Kristen Bell's Bathroom Coffee Station: Brilliant Design Hack Or Simply Outlandish

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Kristen Bell fans may remember that back in 2020, her husband's podcast co-host and bestie, Monica Padman, revealed that the "Frozen" star had a coffee station in her bathroom. But, while we can see why this idea might spark joy for some, with the serious hygiene risk that comes with it, we certainly wouldn't advise just anyone to try this at home. From the picture that Padman shared to Instagram, it's not exactly clear how big Bell's bathroom is. However, it seems as though there's another area to one side of the station, and it also appears that whatever is in it may be behind a door. 

As such, we're going to assume that the toilet is in that room, and not in the same section as the bathtub and refreshments area. If that is the case, we can totally understand why Bell would want a coffee station near her bathtub. After all, many a day spa has a similar setup, and given that the photo was taken in the midst of the pandemic, it makes sense that the actor would want to make her home as tranquil as possible. Having said that, not everyone has the same setup — and that's where trying this as a non-celebrity home design hack becomes risky. Unless your toilet is tucked away, this is a no-go. 

Bathroom coffee stations could put your health at risk

In many (read: non-celebrity, non-mansion) homes, bathrooms have a shower, bathtub, and a toilet all situated in a relatively small space, and that's where including a coffee station in the same spot becomes risky. When toilets are flushed, a significant amount of bacteria is released into the air — and no, it's not always possible to see where the droplets fall. As noted in a 2022 Scientific Reports study, both large droplets and microscopic aerosol spray from toilets can travel more than 4.9 feet. Granted, that was with the toilet lid left up (as an aside, failing to do this is a big, albeit common flushing mistake). Regardless, a 2020 study published by Access Microbiology found that while using a lid reduced the number of droplets, it didn't entirely prevent them from escaping the toilet bowl.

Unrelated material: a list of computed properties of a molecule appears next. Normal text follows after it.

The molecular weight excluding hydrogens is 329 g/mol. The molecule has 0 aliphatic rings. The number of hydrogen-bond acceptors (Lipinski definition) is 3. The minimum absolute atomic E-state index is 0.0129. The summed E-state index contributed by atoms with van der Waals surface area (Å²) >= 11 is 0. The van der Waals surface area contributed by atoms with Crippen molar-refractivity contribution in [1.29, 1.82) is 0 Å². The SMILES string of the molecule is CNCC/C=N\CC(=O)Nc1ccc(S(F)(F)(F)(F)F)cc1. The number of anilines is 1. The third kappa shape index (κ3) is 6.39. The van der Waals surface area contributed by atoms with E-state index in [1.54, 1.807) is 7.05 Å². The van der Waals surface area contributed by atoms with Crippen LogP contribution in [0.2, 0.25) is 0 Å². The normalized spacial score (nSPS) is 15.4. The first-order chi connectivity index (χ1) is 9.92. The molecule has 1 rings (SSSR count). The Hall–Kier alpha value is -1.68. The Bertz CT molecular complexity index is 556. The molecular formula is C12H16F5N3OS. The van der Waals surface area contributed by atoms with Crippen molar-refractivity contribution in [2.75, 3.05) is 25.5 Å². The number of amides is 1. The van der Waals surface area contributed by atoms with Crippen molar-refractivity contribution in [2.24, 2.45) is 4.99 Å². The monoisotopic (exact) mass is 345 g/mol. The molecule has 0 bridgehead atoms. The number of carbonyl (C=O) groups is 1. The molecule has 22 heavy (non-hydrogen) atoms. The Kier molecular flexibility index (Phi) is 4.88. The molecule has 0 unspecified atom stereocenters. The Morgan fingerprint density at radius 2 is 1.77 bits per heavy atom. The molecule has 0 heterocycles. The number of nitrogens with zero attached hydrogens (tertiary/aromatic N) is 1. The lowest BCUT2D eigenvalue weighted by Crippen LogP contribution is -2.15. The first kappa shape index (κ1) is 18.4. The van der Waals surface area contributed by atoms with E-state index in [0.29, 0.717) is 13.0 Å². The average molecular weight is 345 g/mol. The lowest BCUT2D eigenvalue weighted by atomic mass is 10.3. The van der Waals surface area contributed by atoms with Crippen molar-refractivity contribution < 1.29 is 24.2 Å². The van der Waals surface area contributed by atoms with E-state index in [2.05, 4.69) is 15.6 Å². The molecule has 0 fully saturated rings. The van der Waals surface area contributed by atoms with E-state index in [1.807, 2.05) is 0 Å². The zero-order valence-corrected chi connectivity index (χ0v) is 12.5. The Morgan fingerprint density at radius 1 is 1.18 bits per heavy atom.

Moreover, the researchers behind the study pointed out that the aerosol particles could still escape and become a risk either way. With that in mind, it probably goes without saying that having a coffee station set up in your bathroom isn't the most hygienic choice, especially if your toilet isn't safely behind a closed door. It's not just the ick factor, either. If you or anyone else using the bathroom is ill, there's a chance that enteric bacteria will be in the droplets, and having things like coffee cups in the same space is a recipe for disaster. As a result, this is one celebrity home design hack we just can't get behind. 

How to keep things as clean as possible

On the off chance that your toilet is separate from the rest of your bathroom, and the thought of a nice warm cup of joe straight out of the shower is just too hard to resist, there are certainly ways to DIY impressive coffee stations. But, obviously, keeping things clean is paramount. Before setting up your station, start by giving your bathroom a deep clean. Be sure to clean your coffee maker regularly too, as well as anything else involved in the process of producing your beverage. On top of that, it's not a bad idea to opt for a cup with a lid that you can remove and regularly clean, like a travel mug. Amazon sells these for around $9. 

Alternatively, for a full set that feels more like a coffee station and less like you're about to run out for the day, Amazon also sells chic sets of four cups with lids for just under $30. At the end of the day, for most of us non-celebs, an in-bathroom coffee station is a little on the outlandish side. Unless you have the space and can commit to regular hardcore cleans of not just your bathroom but the station itself, it might be easier to just make your coffee elsewhere in your home. You can still bring it into your bathroom, especially if you have a lid. And at least you won't run as much of a risk of getting ill.